Capital One has been rumored to be working to release an ultra-premium travel rewards card to compete with the Chase Sapphire Reserve and Amex Platinum cards. In the post “Venture Ultimate: Here’s how Capital One can capture my wallet,” I described a dream all-in-one ultra-premium card with great 5X, 4X, and 3X categories (and 2X everywhere else); and premium perks such as 1.5 cents per point hotel redemptions, lounge access rebates, in-flight internet, and more. In response, several readers said I was nuts. Sure, that card would be awesome… until Capital One went out of business because it would cost way too much to provide all that goodness. I don’t disagree. My wish list wasn’t really meant to be realistic, but rather just a wish-list. Still, I believe that there were some good ideas there and I do think it’s worth imagining a realistic card that would be good enough to capture most of my spend. I’m willing to give up some point multipliers and some perks for the convenience of having one card that does it all. In this post, I’ll describe a “good enough” ultra-premium Capital One card. It might not capture all of my spend, but it would capture most of it…
Venture “Good Enough” Ultimate
I’d consider slimming down my wallet to just the one hypothetical Venture Ultimate card if it were to offer the following rewards and perks:
Rewards for Spend
- 4X Dining and Grocery
- 3X Travel
- 2X Everywhere Else
With this earning structure, I’d be happy to stop paying for the $250 Amex Gold card (which offers 4X dining, and 4X at U.S supermarkets on up to $25K spend annually). I’d be fine with Capital One also putting a reasonable limit on grocery spend. 3X Travel matches the Chase Sapphire Reserve. And 2X Everywhere Else matches Capital One’s own Venture Rewards card.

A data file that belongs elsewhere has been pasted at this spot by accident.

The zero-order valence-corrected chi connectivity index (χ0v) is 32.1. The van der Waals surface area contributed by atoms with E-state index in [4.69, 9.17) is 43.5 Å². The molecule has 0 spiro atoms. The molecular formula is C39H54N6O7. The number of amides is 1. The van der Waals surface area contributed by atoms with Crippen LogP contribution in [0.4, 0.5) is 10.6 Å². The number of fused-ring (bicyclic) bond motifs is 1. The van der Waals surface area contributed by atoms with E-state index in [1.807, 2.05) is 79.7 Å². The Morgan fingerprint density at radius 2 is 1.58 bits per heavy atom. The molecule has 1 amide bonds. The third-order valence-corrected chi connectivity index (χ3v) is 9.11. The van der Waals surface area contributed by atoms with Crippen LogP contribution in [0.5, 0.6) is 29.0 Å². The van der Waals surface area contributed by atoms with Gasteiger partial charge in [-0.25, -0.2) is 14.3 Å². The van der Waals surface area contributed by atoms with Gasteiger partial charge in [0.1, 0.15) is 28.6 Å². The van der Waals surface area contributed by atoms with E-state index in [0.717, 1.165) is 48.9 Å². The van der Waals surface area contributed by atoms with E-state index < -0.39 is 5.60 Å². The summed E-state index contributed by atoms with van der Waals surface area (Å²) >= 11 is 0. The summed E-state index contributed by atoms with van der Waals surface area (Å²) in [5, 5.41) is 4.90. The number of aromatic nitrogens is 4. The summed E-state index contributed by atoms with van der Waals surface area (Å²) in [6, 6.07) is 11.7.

- Erase hotel charges at a value of 1.5 cents per “mile”. This would go a long way towards countering the fact that Capital One doesn’t have Hyatt as a transfer partner. Hyatt is Chase’s secret weapon and the main reason I’d personally find it very hard to give up on earning Chase points. With the option to erase hotel charges at 1.5 cents per “mile” value, though, you can book directly with any hotel chain, like Hyatt, or independent hotel and still get good value for your points. Plus, you would earn hotel points from those paid stays, and you’d earn Capital One “miles” for the spend! You could even buy hotel points from some hotel chains (when points can be bought directly instead of through Points.com) and erase those charges. This idea basically matches what the Chase Sapphire Reserve card already does with its Pay Yourself Back feature, but with hotels as the one and only category.
- Book travel through Capital One’s travel portal at a value of 1.5 cents per “mile” (matches Chase Sapphire Reserve).
- Erase all other travel charges at a value of 1 cent per “mile” (same as Venture card today)
- Add at least one killer 1 to 1 transfer partner like Alaska, ANA, Asiana etc.
Perks required to capture my spend
- Travel Protections: Match (or come close to matching) the protections available to Chase Sapphire Reserve cardholders with: primary rental car coverage, free roadside assistance, trip cancellation/interruption, 6 hour trip delay, lost luggage, baggage delay, travel accident insurance, emergency evacuation and transportation, and emergency medical and dental coverage.
- Cell Phone Protection: The Venture Ultimate should offer cell phone protection with a low deductible. Amex and Chase both offer cell phone protection on some of their cards.
Some form of lounge access isn’t required to capture my wallet for spend, but it is required to compete as an ultra-premium card:
- Priority Pass with two free guests
- Capital One lounges: free access for you plus 2 guests
I believe the “Good Enough” Venture Ultimate card I dreamed up above would be good enough to win a significant market share from Amex and Chase. It doesn’t have close to as many perks as Amex Platinum cards do, but it has much better rewards for spend. It’s really more of a competitor to the Amex Gold card and to the Chase Sapphire Reserve. I don’t know about you, but if Capital One offered a card like this, I’d find it very compelling.